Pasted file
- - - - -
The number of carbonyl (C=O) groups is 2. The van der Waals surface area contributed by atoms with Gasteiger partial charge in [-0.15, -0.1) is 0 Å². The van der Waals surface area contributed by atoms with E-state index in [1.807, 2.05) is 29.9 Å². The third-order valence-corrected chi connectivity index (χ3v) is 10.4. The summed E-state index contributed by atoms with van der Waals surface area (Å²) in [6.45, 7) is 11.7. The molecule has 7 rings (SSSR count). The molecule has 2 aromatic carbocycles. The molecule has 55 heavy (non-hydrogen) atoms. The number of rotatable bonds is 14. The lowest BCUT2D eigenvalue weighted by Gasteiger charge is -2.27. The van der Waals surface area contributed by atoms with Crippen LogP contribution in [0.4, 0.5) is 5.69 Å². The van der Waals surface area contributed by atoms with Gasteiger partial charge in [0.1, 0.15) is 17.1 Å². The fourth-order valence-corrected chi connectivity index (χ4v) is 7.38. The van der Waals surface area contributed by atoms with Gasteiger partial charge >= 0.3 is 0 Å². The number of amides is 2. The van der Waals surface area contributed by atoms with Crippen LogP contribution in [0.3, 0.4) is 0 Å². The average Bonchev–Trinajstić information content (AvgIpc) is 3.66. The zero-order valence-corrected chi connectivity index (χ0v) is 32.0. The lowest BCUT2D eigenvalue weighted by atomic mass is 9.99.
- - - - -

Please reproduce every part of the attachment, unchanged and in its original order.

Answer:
The number of carbonyl (C=O) groups is 2. The van der Waals surface area contributed by atoms with Gasteiger partial charge in [-0.15, -0.1) is 0 Å². The van der Waals surface area contributed by atoms with E-state index in [1.807, 2.05) is 29.9 Å². The third-order valence-corrected chi connectivity index (χ3v) is 10.4. The summed E-state index contributed by atoms with van der Waals surface area (Å²) in [6.45, 7) is 11.7. The molecule has 7 rings (SSSR count). The molecule has 2 aromatic carbocycles. The molecule has 55 heavy (non-hydrogen) atoms. The number of rotatable bonds is 14. The lowest BCUT2D eigenvalue weighted by Gasteiger charge is -2.27. The van der Waals surface area contributed by atoms with Crippen LogP contribution in [0.4, 0.5) is 5.69 Å². The van der Waals surface area contributed by atoms with Gasteiger partial charge in [0.1, 0.15) is 17.1 Å². The fourth-order valence-corrected chi connectivity index (χ4v) is 7.38. The van der Waals surface area contributed by atoms with Gasteiger partial charge >= 0.3 is 0 Å². The number of amides is 2. The van der Waals surface area contributed by atoms with Crippen LogP contribution in [0.3, 0.4) is 0 Å². The average Bonchev–Trinajstić information content (AvgIpc) is 3.66. The zero-order valence-corrected chi connectivity index (χ0v) is 32.0. The lowest BCUT2D eigenvalue weighted by atomic mass is 9.99.